By most counts, Tom’s approach is working. Carlisle Schools are well-respected and growing rapidly. There are no “sales” figures available for this “business,” but enrollment is rapidly increasing and, I bet if you asked a few patrons, you’d find customer satisfaction is up, way up!

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3 Responses to Education as a business – part 2

  1. >I’d say Tom Lane gets what other educators sometimes miss. Namely that there is more than one metaphor or image that informs their work. Some I have met would distain the idea that a school is also a business. But as you have noted it is. Others would find it objectionable that a school can and does have a brand – but it does.Insisting on only one way of viewing an enterprise or only one metaphor is a learning difficulty I call “hardening of the categories”Hooray for open-minded educators and leaders like Tom Lane.

  2. Anonymous says:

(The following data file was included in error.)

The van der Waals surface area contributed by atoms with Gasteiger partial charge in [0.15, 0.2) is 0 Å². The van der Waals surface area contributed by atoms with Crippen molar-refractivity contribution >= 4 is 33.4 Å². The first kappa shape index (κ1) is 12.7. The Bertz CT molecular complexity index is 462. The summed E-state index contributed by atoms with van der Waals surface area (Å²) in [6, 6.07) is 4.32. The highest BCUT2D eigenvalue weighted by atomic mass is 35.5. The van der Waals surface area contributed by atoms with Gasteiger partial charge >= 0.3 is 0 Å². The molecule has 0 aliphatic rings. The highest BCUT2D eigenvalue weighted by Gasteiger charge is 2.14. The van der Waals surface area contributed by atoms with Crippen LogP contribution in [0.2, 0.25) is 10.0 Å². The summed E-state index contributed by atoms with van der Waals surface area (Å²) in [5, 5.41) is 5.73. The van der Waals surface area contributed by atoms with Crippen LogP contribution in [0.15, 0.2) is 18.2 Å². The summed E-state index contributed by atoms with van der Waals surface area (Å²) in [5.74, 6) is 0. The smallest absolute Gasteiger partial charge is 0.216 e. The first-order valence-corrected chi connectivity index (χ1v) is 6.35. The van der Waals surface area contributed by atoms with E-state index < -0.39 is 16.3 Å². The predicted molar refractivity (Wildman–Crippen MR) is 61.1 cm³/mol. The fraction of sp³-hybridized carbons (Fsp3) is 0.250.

>I would agree with the fact that the district is growing and financially stable, but that is more from a growth standard of the City of DesMoines, rather than a desire to live in Carlisle. My guess is that over 80% of the new members of the School district live on the SE side of Desmoines, NOT in Carlisle. While I don’t know the man you are speaking of, nor do I discount any of the wonderful things you said about him or the district, please don’t attribute the rapid growth of the school to anything more than Urban Sprawl. The same thing has happened in Waukee and SE polk, and it has nothing to do with the Schools. It is simply a building boom from a Metropolitan area which just happened to sprawl accross school district borders. Try not to get so caught up in the numbers and take a more educated look at the cause of the growth. The difference in these other 2 communities is that people are actually moving to those communities. Carlisle has rapidly outgrown its municipalities, and its business’. If the Community were the reason for the growth, there would be much more bulding going on THROUGHOUT the district,(say near and in Hartford, or Palmyra where the taxes and property prices are much lower)Instead,the growth is just on the north and south side of ArmyPost Rd,inside the city Limits of Des Moines. I do, however, think that a positive result of this growth WILL be the mythical community that you have outlined in your Blog. I can tell you are proud of your community, and hopeful that it will grow, and I commend you for that. Good luck, because as with the growth, will come many, many growing pains. Overtasked municipalities, not enough police/fire, soaring utility bills, and taxes to pay for it all. Plus a need for more business to support the community than 2 Caseys stores, a limited grocery store, and a car dealership.As you have outlined, Carlisle is not a small town anymore, self supporting, it is simply a Bedroom town for the Desmoines Metro.Be careful what you wish for?!?